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Mac King, ‘Popovich Comedy Pet Theater’

"Iron Man 2" opens next week, Memorial Day is nearing, and it’s time to start looking forward to summer traditions. On the Strip, that translates into two family favorites for hot afternoons: Mac King and "Popovich Comedy Pet Theater."

If it’s a little soon to be talking about this, I confess: Last week was Take Your Daughters and Sons to Work Day.

Part of me wishes our schools would join others around the country in retreating from this badly timed loss of a good instructional day. (Couldn’t the darn thing be in the summer?)

A bigger part was happy to have a 10-year-old in tow to revisit these well-trod titles, so I could sponge off her enthusiasm. She was on board for "Viva Elvis" as well, and I think I saw it from a different, less jaded perspective than some other reviewers.

And who’s the real target demographic to watch a dog walk on its hind legs?

We both agreed the pet show is the one that reaches down to really young children; like, as young as 3 or 4. King, at the risk of belaboring the obvious, is for children old enough to get the jokes; maybe 6 and up.

I was proud of the 10-year-old when she noted, "There was a joke wherever he could fit it in."

Yes, King’s a magician. And yes, there are sight gags, beginning with his trademark plaid suit, which might have been worn by Captain Kangaroo’s hayseed cousin. A lot of King’s double-takes and line deliveries recall the man-child bumpkins of vintage TV — Jim Nabors, Don Knotts — no 10-year-old today could recognize without deep cable.

But King wouldn’t be such a good fit on the Strip the rest of the year — all those weekdays when school is in session — if he weren’t across-the-board funny.

You’re a liar if you claim you didn’t join every other person in the room, young and old alike, in laughing hard at this one: "Did you feel No. 2 land in your pants?"

Juvenile, yes, but quite carefully set up, in a trick involving person-to-person transportation of playing cards. That’s King in a nutshell: The magic is startling on its own, but it really works as the framework for layers of carefully placed one-liners.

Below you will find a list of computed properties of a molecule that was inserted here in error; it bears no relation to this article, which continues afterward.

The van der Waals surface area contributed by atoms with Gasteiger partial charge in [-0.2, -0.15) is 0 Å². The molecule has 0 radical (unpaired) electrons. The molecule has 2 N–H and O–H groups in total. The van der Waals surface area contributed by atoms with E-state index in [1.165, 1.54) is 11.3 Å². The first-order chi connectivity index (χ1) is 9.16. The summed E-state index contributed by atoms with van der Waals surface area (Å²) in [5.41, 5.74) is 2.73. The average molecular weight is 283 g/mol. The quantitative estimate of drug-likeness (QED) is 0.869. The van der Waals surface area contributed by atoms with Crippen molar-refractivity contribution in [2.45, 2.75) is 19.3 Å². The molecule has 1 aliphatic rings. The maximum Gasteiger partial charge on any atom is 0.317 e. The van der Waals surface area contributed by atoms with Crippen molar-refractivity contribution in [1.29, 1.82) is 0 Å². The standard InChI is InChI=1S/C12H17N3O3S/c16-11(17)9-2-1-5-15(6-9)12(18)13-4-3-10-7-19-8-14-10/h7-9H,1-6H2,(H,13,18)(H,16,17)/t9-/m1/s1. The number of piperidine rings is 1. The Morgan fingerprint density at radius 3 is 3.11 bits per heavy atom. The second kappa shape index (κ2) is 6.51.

Maybe that’s the answer for those who wonder why his value-priced act doesn’t change more, beyond ad libs within four audience-participation bits. King celebrates 10 years at Harrah’s Las Vegas next week (after a debut at the bygone Maxim in October 1999), and has been more prolific writing books and a Sunday comic strip than in messing with the main event.

But a major segment he added about four years ago actually scares people silly. Really. Young and old alike. So you might be careful what you wish for.

Nothing scary at the pet theater, unless you are bouncing back from a long night on the town. Gregory Popovich is a Russian circus veteran who worked at Circus Circus for years, then opened this V Theater showcase in 2006.

He didn’t get the Cirque du Soleil memo about the new-age music. It’s a noisy affair, complete with circus costumes and brassy backing tracks, chicken-dancing, slide whistles, regular whistles, metal plates crashing and four dancing acrobats vaulting around the stage.

Parents may be taking one for the team in the early going, but Popovich is pretty inspiring for an old guy. He climbs up one side of a ladder and down the other, juggles and balances a pole on his forehead with a medium-sized dog on top.

The show hits a more graceful stride with Popovich’s Chaplin-esque bit as a park-bench clown, sharing his meager rations with a poaching pooch.

If that doesn’t make you say "Aww," the dog-school skit will. And you’ll go double-"Aww" at the video explaining all the critters are shelter rescues, and that you, too, can train 16 cats to jump through hoops or ride a rolling ball.

"That’s adorable!" the 10-year-old exclaimed, more than once. And that’s all a parent has to hear.

Contact reporter Mike Weatherford at mweatherford@ reviewjournal.com or 702-383-0288.

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